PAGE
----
MELBOURNE, AUSTRALIA — Toyota Motor Corp. Australia Ltd.'s Altona plant is running normally again after strike action at one of its plastic parts suppliers forced the company to lay off 2,000 workers temporarily. Employees at Victorian injection molding company Socobell OEM Pty. Ltd., a Toyota supplier for 25 years, walked off the job May 19 after disputes over bargaining agreements between the company and the Vehicle Division of the Australian Manufacturing Workers' Union.
Socobell employees went back to work May 24, following the company's agreement to a 6 percent pay raise and a commitment to enter a 12-month agreement with the AMWU.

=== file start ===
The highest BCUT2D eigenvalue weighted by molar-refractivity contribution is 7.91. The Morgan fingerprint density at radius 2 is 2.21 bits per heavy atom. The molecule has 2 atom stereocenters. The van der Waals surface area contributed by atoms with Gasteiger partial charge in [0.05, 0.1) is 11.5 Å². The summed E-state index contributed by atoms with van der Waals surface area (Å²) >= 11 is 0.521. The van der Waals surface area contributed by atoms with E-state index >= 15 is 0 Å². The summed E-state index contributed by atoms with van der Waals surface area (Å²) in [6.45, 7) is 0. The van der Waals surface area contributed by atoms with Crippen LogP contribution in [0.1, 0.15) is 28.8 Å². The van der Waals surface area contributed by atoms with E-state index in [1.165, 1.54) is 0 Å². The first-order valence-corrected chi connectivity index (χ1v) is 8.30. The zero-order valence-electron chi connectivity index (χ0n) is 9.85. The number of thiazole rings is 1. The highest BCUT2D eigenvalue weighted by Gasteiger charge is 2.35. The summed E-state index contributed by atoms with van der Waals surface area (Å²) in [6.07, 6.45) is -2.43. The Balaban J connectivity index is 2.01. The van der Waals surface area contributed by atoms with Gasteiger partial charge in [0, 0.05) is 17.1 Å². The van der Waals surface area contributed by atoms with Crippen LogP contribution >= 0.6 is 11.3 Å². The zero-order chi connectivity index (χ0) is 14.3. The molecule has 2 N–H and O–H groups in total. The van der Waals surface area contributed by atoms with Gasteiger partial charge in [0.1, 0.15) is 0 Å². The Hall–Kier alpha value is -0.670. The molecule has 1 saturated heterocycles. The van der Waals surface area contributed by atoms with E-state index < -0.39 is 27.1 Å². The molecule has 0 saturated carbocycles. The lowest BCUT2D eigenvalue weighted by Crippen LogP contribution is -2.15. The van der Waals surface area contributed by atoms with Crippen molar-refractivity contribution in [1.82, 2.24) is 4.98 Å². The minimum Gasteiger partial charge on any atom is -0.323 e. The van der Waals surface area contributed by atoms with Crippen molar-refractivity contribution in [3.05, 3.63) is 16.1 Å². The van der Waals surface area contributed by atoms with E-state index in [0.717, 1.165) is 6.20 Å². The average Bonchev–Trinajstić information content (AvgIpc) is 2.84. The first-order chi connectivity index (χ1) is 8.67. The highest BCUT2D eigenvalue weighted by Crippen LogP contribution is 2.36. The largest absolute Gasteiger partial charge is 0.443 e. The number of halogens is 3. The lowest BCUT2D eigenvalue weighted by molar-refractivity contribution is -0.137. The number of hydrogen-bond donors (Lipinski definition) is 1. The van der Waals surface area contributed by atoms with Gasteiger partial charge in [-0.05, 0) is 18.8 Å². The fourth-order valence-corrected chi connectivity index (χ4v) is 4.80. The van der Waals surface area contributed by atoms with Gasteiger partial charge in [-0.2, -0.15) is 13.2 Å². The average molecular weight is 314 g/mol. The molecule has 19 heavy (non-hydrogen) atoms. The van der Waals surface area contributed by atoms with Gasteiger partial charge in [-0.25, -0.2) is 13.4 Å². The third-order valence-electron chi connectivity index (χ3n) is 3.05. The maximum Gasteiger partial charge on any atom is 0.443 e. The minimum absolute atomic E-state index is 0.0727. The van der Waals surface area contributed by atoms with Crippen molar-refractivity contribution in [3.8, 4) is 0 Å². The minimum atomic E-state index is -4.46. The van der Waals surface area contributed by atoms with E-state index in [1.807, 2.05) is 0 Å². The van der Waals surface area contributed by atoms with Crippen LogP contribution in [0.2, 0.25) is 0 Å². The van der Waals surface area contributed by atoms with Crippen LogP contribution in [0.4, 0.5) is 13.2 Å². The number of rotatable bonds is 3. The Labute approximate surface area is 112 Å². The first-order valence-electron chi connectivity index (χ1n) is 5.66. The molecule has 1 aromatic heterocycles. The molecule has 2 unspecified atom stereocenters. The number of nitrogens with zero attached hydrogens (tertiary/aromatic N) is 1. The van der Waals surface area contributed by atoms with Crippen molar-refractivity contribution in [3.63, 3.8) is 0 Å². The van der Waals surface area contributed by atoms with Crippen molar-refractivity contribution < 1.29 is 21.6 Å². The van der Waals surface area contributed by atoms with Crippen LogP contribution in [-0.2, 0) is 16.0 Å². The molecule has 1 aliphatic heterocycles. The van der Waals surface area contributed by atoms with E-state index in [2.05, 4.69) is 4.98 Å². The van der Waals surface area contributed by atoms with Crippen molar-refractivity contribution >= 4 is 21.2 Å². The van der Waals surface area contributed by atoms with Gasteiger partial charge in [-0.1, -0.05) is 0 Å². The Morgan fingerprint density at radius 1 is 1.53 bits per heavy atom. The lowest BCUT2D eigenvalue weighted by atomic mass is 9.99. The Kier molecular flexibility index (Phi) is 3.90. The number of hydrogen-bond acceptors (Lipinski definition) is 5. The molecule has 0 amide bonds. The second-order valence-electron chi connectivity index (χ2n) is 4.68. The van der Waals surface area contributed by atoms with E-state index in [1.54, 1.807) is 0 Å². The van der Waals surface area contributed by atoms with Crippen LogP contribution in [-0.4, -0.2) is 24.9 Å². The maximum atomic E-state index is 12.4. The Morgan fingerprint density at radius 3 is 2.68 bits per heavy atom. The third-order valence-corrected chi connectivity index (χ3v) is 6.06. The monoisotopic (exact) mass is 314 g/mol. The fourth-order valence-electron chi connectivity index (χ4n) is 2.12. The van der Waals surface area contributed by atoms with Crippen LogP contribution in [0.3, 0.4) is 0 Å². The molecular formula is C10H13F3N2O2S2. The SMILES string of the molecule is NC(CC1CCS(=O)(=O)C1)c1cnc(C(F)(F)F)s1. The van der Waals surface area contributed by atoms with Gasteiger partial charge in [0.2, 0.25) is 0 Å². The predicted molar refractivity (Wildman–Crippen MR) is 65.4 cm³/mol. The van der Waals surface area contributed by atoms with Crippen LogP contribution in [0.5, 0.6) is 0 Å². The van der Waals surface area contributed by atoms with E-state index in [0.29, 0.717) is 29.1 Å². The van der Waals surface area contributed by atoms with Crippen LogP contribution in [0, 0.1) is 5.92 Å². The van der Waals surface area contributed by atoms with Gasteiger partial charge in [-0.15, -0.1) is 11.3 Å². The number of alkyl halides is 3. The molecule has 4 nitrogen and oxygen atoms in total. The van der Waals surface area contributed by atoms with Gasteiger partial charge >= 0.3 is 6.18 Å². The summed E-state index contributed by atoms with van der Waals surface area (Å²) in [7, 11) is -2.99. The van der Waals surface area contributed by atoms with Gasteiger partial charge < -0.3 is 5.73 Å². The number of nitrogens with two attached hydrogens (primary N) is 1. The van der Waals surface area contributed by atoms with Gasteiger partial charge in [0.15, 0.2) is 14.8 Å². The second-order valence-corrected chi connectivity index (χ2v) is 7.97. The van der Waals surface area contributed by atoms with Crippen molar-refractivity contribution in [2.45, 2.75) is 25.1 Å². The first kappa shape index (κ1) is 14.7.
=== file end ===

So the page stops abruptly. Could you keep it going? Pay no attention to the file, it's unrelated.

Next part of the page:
The strike halted production of 90 plastic products the company supplies to Toyota, including door handles, knobs, switches and consoles, grinding the auto manufacturer's production line to a halt.
Toyota's Altona factory builds Australian variants of North America's Avalon and Camry autos for export to New Zealand, the Middle East and Southeast Asia.
The strike forced Toyota to idle 2,000 workers without pay for two days when stock parts dried up on May 23. Toyota lost production of 500 autos. Ross Morten, public affairs manager, expected the shutdown to cost the company about A$18 million (US$10.3 million).